Ogilby's map of Ipswich: 1674
John Ogilby's map of Ipswich in 1674 is the first
large, detailed, to-scale plan of the town. The comparison to the Speed map of 1610 is striking, showing much
more sophisticated cartography and diagrammatic accuracy. After an
extraordinary and varied career, Ogilby's property and press were
destroyed in the Great Fire of London in 1666. Rebuilding in
Whitefriars, he set up a printing press there from which he issued many
magnificent books, the most important of which were a series of
atlases, with engravings and maps by Hollar and others. In 1674 he was
named to the salaried position of "His Majesty's Cosmographer and
Geographic Printer". The Britannia atlas of 1675 set the standard for
the road maps that followed. An innovation was Ogilby's scale of one
inch to the mile (1/63360). These are marked and numbered on each map,
the miles further being divided into furlongs. The buildings (mainly
churches) shown to the right and left of the Ipswich street map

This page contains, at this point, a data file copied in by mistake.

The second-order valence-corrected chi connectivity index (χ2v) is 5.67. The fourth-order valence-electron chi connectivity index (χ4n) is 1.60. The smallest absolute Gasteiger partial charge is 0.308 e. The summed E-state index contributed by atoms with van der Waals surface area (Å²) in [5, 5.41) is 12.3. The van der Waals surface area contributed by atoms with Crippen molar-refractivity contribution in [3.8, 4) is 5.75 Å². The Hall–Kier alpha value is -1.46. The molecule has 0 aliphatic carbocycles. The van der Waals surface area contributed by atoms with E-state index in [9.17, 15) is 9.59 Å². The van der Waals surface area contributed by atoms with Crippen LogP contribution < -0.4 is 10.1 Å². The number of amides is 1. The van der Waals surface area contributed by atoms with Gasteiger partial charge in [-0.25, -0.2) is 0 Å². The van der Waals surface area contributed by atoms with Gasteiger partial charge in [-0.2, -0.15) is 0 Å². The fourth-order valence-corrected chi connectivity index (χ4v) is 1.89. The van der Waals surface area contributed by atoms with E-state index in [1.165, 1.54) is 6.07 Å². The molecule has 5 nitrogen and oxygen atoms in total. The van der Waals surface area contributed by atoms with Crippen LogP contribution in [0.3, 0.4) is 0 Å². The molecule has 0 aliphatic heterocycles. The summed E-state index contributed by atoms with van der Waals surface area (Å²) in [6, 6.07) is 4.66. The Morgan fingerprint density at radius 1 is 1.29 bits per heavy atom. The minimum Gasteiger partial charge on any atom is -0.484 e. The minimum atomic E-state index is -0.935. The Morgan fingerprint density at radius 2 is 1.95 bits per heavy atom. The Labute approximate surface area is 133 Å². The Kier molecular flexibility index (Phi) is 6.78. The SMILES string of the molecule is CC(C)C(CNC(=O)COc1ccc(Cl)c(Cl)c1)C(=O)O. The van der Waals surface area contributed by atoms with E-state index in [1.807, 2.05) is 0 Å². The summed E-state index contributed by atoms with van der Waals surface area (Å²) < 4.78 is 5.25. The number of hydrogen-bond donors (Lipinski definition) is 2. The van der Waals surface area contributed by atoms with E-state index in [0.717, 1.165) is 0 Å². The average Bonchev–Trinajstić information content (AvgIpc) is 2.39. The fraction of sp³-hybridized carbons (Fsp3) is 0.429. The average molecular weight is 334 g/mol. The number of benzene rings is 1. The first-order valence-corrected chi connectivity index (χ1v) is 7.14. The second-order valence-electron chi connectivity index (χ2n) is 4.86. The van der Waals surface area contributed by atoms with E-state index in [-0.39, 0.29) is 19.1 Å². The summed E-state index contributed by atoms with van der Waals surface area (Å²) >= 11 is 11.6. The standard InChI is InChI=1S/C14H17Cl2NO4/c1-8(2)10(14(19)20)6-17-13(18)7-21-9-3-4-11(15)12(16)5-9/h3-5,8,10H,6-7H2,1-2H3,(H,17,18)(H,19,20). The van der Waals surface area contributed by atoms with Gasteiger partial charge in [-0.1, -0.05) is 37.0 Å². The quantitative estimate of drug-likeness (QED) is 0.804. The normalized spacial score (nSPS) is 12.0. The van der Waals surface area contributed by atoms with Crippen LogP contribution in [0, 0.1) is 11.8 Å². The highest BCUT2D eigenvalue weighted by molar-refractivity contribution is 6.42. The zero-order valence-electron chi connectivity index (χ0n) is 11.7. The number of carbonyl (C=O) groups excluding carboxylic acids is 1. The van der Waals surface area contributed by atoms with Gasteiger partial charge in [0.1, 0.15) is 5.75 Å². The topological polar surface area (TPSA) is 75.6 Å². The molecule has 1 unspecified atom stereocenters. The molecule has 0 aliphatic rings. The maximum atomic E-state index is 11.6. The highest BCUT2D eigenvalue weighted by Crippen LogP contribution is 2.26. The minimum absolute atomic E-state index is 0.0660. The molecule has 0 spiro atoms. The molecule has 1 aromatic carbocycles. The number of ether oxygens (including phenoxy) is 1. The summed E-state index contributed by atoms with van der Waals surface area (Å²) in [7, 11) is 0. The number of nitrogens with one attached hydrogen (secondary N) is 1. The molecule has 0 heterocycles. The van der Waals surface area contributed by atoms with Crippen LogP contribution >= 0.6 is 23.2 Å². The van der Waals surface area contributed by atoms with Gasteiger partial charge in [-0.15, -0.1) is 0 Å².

require some work as to identification.
Given its relative historical importance, we have found this to be the
most difficult map about which to discover any commentary or detail,
let alone online imagery. However, we've discovered a very good framed
copy of the map in the Ipswich Museum, at
the top of the main staricase (towards the front of the building).
Images from this follow.
With the light from the Museum windows and lamps giving reflection
problems, here are the detail photographs of Ogilby's map.
From top left downwards:
Ipswich Borough crest and title in cartouche
The South Prospect of St Mary Tower Church
St Lawrence Church
St Mary Elms Church
St Nicholas Church
St Mary Stoke Church
From top right downwards:
Landscape: South east prospect of Ipswich
The South Prospect of St Margaret's
Church (our page on St Margaret's shows a clear version of this
St Ellen's Church
St Stephen's Church
St Clement's Church
St Mary Key Church
St Peter's Church
Stephen Govier, to whom our thanks, has sent better
quality images of the church engravings from the Ogilby map, which we
include on the relevant pages.
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and contributions by clicking here.
throughout the Ipswich
Historic Lettering site: Borin Van Loon
No reproduction of text or images without express written permission